But that happens with every new medium–the inception is riddled with hiccups and false starts as we puny humans scramble to figure out how we can best take advantage of the tools we have made for ourselves.  Besides, I have to acknowledge that it’s easy for me to pass judgment on these projects, sitting comfortably on the sidelines.  I’m not even a DH guy, really.  Computers aren’t my thing.  I just keep getting involved in DH criticism as an outside eye.  I guess my point is, I still respect these DH initiatives, even the wrongheaded ones, because they are attempting to bring knowledge to the world in new ways.  Every project is worth talking about, even if it’s only as an example of what-not-to-do.

I ought to end this post on a positive note, so I’ll share with you my favorite project that I’ve encountered so far.  It’s called Synchronous Objects.  The website begins with a fifteen minute long video of a dance called One Flat Thing as reproduced by William Forsythe.  From there, it uses its digital platform to let the user interact with that dance in all sorts of visually compelling and horizon-expanding ways.  This is a project fully aware of its medium, fully aware of its content, and fully aware of the potential living in the interstices between the two.  Play around with it for a while.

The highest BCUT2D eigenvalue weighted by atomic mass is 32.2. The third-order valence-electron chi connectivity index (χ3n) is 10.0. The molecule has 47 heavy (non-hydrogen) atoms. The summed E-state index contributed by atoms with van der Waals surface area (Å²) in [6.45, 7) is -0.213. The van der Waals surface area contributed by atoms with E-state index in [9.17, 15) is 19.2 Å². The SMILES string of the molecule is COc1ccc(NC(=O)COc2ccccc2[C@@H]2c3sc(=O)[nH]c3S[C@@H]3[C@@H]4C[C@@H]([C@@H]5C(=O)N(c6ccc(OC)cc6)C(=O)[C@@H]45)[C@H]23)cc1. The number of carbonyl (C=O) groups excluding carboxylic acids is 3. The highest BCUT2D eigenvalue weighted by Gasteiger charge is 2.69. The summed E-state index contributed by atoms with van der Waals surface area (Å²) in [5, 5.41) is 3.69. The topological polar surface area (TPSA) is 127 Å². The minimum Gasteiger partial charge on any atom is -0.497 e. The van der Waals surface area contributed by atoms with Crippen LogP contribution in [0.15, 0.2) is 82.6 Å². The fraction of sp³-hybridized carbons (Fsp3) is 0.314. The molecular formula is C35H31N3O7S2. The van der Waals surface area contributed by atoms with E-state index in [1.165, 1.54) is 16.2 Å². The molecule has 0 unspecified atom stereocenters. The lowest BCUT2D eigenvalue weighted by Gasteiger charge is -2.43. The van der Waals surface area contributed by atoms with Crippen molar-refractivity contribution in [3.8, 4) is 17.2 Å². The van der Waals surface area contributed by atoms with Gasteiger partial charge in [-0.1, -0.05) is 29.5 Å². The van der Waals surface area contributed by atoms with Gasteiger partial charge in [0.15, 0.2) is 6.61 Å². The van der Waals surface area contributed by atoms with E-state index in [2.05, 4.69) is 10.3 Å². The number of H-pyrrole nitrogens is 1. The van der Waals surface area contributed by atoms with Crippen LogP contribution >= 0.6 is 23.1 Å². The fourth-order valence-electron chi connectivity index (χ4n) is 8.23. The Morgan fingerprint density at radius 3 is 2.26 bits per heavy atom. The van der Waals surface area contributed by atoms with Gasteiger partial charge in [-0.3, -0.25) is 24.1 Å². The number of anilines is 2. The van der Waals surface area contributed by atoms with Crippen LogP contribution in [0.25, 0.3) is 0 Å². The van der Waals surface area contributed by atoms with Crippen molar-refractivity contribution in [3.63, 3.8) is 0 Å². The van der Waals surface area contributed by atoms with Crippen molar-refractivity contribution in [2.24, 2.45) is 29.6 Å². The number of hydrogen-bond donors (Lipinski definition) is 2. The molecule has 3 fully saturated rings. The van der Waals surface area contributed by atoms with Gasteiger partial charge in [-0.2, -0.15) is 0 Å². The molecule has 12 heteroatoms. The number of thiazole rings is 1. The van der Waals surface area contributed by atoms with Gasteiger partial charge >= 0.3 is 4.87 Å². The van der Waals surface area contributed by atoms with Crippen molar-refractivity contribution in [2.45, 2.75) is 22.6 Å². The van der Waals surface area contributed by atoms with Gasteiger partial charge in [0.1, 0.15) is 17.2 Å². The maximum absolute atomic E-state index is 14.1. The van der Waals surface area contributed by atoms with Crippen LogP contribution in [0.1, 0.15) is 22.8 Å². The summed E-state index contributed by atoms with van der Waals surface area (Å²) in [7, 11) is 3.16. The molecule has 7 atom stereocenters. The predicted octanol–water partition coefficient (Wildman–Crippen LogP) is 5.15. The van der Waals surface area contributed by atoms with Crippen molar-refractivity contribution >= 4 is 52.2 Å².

As wary as I am about DH projects, I would never tell Synchronous Objects to build an ark and gather two of every species of DH in preparation for my destruction of the medium in an interactive flood of spectacular proportions.  That seems excessive.  Besides, I’m not even close to finished finding what contemporary digital humanists have to offer.  I have a whole world to explore.

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Amancay Internship- Links Hall in Chicago